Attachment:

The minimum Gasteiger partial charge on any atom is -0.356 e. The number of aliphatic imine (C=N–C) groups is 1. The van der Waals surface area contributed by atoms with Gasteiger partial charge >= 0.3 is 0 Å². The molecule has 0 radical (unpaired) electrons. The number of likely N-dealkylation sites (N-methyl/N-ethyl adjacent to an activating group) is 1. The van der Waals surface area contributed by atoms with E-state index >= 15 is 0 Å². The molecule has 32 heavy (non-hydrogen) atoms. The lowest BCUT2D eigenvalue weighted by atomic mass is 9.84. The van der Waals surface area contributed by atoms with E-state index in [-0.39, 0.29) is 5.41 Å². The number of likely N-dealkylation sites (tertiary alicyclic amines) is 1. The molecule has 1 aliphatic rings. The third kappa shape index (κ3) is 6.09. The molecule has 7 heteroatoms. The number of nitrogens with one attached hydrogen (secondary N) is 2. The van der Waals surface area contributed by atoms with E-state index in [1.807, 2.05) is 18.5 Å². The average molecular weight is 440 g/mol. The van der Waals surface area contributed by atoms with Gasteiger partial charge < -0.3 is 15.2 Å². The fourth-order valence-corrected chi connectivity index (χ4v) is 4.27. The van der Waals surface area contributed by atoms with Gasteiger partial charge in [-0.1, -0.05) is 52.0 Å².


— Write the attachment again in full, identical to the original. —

The minimum Gasteiger partial charge on any atom is -0.356 e. The number of aliphatic imine (C=N–C) groups is 1. The van der Waals surface area contributed by atoms with Gasteiger partial charge >= 0.3 is 0 Å². The molecule has 0 radical (unpaired) electrons. The number of likely N-dealkylation sites (N-methyl/N-ethyl adjacent to an activating group) is 1. The van der Waals surface area contributed by atoms with E-state index >= 15 is 0 Å². The molecule has 32 heavy (non-hydrogen) atoms. The lowest BCUT2D eigenvalue weighted by atomic mass is 9.84. The van der Waals surface area contributed by atoms with E-state index in [-0.39, 0.29) is 5.41 Å². The number of likely N-dealkylation sites (tertiary alicyclic amines) is 1. The molecule has 1 aliphatic rings. The third kappa shape index (κ3) is 6.09. The molecule has 7 heteroatoms. The number of nitrogens with one attached hydrogen (secondary N) is 2. The van der Waals surface area contributed by atoms with E-state index in [1.807, 2.05) is 18.5 Å². The average molecular weight is 440 g/mol. The van der Waals surface area contributed by atoms with Gasteiger partial charge < -0.3 is 15.2 Å². The fourth-order valence-corrected chi connectivity index (χ4v) is 4.27. The van der Waals surface area contributed by atoms with Gasteiger partial charge in [-0.1, -0.05) is 52.0 Å².